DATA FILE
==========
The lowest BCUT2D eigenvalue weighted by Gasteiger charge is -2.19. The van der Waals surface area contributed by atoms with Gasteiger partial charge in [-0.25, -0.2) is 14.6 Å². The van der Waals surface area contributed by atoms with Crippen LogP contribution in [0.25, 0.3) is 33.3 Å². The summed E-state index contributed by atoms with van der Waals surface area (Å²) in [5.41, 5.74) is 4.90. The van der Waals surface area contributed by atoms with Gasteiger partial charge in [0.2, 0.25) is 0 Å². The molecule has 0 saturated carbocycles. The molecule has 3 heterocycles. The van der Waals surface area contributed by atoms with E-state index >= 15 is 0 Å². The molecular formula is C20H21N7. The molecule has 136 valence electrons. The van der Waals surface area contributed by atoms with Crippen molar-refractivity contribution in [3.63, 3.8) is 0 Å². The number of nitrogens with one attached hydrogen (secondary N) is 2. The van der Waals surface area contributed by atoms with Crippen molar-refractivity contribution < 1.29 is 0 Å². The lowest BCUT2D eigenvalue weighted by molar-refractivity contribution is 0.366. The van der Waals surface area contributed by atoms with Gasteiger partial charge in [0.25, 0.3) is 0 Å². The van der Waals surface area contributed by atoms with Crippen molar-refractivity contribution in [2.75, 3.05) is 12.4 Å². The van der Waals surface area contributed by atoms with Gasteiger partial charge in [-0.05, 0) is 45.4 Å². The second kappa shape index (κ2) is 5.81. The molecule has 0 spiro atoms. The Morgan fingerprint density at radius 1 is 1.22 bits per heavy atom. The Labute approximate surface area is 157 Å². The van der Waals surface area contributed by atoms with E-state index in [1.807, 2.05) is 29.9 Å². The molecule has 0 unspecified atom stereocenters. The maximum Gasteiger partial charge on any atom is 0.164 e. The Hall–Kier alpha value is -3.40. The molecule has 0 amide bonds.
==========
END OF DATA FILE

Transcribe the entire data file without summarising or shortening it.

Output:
The lowest BCUT2D eigenvalue weighted by Gasteiger charge is -2.19. The van der Waals surface area contributed by atoms with Gasteiger partial charge in [-0.25, -0.2) is 14.6 Å². The van der Waals surface area contributed by atoms with Crippen LogP contribution in [0.25, 0.3) is 33.3 Å². The summed E-state index contributed by atoms with van der Waals surface area (Å²) in [5.41, 5.74) is 4.90. The van der Waals surface area contributed by atoms with Gasteiger partial charge in [0.2, 0.25) is 0 Å². The molecule has 0 saturated carbocycles. The molecule has 3 heterocycles. The van der Waals surface area contributed by atoms with E-state index >= 15 is 0 Å². The molecular formula is C20H21N7. The molecule has 136 valence electrons. The van der Waals surface area contributed by atoms with Crippen molar-refractivity contribution in [3.63, 3.8) is 0 Å². The number of nitrogens with one attached hydrogen (secondary N) is 2. The van der Waals surface area contributed by atoms with Crippen molar-refractivity contribution < 1.29 is 0 Å². The lowest BCUT2D eigenvalue weighted by molar-refractivity contribution is 0.366. The van der Waals surface area contributed by atoms with Gasteiger partial charge in [0.25, 0.3) is 0 Å². The van der Waals surface area contributed by atoms with Crippen molar-refractivity contribution in [2.75, 3.05) is 12.4 Å². The van der Waals surface area contributed by atoms with Gasteiger partial charge in [-0.05, 0) is 45.4 Å². The second kappa shape index (κ2) is 5.81. The molecule has 0 spiro atoms. The Morgan fingerprint density at radius 1 is 1.22 bits per heavy atom. The Labute approximate surface area is 157 Å². The van der Waals surface area contributed by atoms with E-state index in [1.807, 2.05) is 29.9 Å². The molecule has 0 unspecified atom stereocenters. The maximum Gasteiger partial charge on any atom is 0.164 e. The Hall–Kier alpha value is -3.40. The molecule has 0 amide bonds.